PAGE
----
Genealogies of Modernity and Transhistorical Studies: The Baroque and the Neobaroque
Put most broadly, the goals of this course are to deepen our understanding of transhistorical continuities in English studies (and related studies in Comparative Literature and Culture) and of the multiple genealogies of modernity. We do this by examining the Baroque, a fascinating phenomenon because of the prolific afterlife it has had in generating “new” Baroques, both in the 17th and 18th centuries and again in the 20th and 21st centuries. This seminar traces the changing nature of Baroque representation in Europe and the Americas across four centuries, from its 17th-century origin in the European State Baroque of Absolutism and the Counterreformation, to its subsequent and contemporary function as (among other things) a postcolonial and counter-institutional expression. Milestones of the Baroque’s wayward trajectory are the Neobaroque (the 20th - and 21st-century recovery of the Baroque in modern and postmodern literature, visual arts, film, and cultural theory), and the New World Baroque (a transculturated mestizo Baroque produced in the Iberian New World colonies in the 18th century by African, indigenous, and mestizo artisans who built and decorated Catholic art). After four centuries of non-linear development, the Baroque today is a poster child of inter-artistic, inter-disciplinary, transhistorical and transcultural expression. Baroque forms are exuberant, dynamic, and porous, allowing for the expression of the different and the strange, which is why few representational styles bend so well—and in so many ways—as the Baroque. We will focus on how the “same” Baroque aesthetic strategies—for example, hyperbole and excess, the “open” work of art (the idea of fragmentation, the broken whole, the impulse to spill beyond set limits), or the systematic impulse to bend the rules (e.g., to turn structure into ornament)—are found in both Baroque and Neobaroque works. Concretely, this means, for example:
- reading Baroque lyric (including John Donne and the English Metaphysicals) before turning to the renaissance of the Metaphysical conceit in T.S. Eliot’s “Prufrock” and Eliot’s theory of the dissociation of sensibility in The Clark and Turnbull Lectures.
- reading Djuna Barnes’ Ladies Almanack and tracking its Neobaroque and queer adaptation/parody of early modern hagiography and saints’ cults and the discourse of Renaissance melancholy, via Robert Burton’s Anatomy of Melancholy.
- reading W. G. Sebald’s The Rings of Saturn while attending to his parallel recovery of Renaissance melancholy and Baroque prose (Burton and Sir Thomas Browne)
- studying Calderón’s Spanish Golden Age play Life Is a Dream alongside Chilean filmmaker Raúl Ruiz’ irreverent adaptation of Calderón’s play about Absolutist sovereignty and tyrannical rule as a critique of state terror under Pinochet in his Neobaroque film Memory of Appearances; or Life Is A Dream.
We will be looking for the Baroque in lowbrow as well as highbrow expression, literature, film, philosophy, and visual art—for example, in Chicano lowriders and the Hip Hop Baroque in Luis Gispert and Kehinde Wiley.
Secondary readings (by Walter Benjamin, Wellek, Irlemar Chiampi, Severo Sarduy, José Lezama Lima, Haroldo de Campos, Alejo Carpentier, Edouard Glissant, Heinrich Wölfflin, Foucault, Deleuze, César Salgado, Angel Rama, and others) will be theorizing the transhistorical and transcultural continuities of the Baroque, New World Baroque, and Neobaroque. We will examine the claim that the Baroque constitutes an alternative modernity, a modernity without an irreversible break with the past. Looking both forwards and backwards, the Neobaroque in particular is defined by constitutive anachronisms, suturing futures to pasts rather than expanding the distance between them. The Baroque and Neobaroque’s alternative modernity beyond the logic of rupture is appropriately expressed in the prefix –neo, contrasting with the dissociative –post. Throughout its history, an antagonism between classicism/rationalism and Baroque has underpinned the use of this term: first, when “Baroque” was coined as a pejorative term (Baroque = bizarre) by 18th-century Neoclassicism and Enlightenment (which successfully expunged the Baroque from artistic canons, sending it into purgatory for two centuries); second, when the Baroque was revived at the beginning of the 20th century, as a direct response to the crisis of Enlightenment modernity.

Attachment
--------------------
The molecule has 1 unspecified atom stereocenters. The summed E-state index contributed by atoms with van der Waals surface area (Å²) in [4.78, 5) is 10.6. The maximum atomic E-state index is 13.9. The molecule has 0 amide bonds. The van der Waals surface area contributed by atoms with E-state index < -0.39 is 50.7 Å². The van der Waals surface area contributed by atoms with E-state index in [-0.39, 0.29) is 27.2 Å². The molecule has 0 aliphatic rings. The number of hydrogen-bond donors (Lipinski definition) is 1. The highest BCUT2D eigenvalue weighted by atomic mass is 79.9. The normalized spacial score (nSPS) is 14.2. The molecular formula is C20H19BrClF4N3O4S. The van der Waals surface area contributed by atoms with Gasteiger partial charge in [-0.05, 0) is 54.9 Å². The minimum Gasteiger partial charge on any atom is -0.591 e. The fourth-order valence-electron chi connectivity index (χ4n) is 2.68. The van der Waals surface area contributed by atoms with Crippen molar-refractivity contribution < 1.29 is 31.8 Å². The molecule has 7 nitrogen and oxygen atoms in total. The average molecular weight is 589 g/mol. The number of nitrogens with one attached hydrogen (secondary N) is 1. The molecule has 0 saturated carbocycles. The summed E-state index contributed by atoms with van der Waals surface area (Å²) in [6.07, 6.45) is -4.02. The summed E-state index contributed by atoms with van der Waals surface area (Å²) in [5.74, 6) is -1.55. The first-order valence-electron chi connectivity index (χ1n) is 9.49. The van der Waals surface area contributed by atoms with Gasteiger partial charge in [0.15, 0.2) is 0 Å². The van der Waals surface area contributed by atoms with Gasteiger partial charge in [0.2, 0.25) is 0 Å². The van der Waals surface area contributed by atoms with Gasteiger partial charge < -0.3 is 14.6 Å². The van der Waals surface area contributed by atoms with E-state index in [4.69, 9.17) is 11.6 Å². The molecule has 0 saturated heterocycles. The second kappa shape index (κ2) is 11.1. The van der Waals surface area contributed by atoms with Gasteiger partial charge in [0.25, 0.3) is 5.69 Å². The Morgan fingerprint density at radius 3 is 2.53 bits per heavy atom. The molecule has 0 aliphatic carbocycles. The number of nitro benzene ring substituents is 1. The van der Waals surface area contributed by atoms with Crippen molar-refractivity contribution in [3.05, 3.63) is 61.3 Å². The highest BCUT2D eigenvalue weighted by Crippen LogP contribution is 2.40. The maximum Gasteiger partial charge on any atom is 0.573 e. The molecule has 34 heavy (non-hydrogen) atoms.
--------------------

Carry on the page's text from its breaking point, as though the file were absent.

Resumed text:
Ideally, this course would attract both specialists in 20th and 21st studies and early modern studies. There will also be a section on Neobaroque cinema, and opportunities for research projects on Neobaroque cinema and the Baroque in contemporary media cultures. I encourage students to contact me before the end of the quarter about their individual research interests. Assignments: 10-15 page research paper; mock review of journal article; presentation on course readings.
Required works: Djuna Barnes, Ladies’ Almanack (Dalkey Archive, 1992) T.S. Eliot, The Varieties of Metaphysical Poetry: The Clark and Turnbull Lectures (Harcourt Brace, 1993) Alejo Carpentier, Baroque Concerto, trans. Asa Zatz (Andre Deutsch; out of print, please await further notice on copies) Raúl Ruiz (dir.), Mémoire des apparences (Memory of Appearance; or, Life Is a Dream) W. G. Sebald, The Rings of Saturn (New Directions, 1999) Pedro Calderón de la Barca, La vida es sueño / Life Is a Dream (Dover Publications, 2002) Lois Zamora and Monika Kaup, eds. Baroque New Worlds: Representation, Transculturation, Counterconquest (Duke, 2010)
A (small) course reader with readings by Deleuze, Foucault, Angel Rama, Jorge Luis Borges, César Salgado, Baroque poetry. Visual art by Rubén Ortiz Torres, Luis Gispert, Amalia Mesa-Bains, Kehinde Wiley and others will be made available via links to the course website.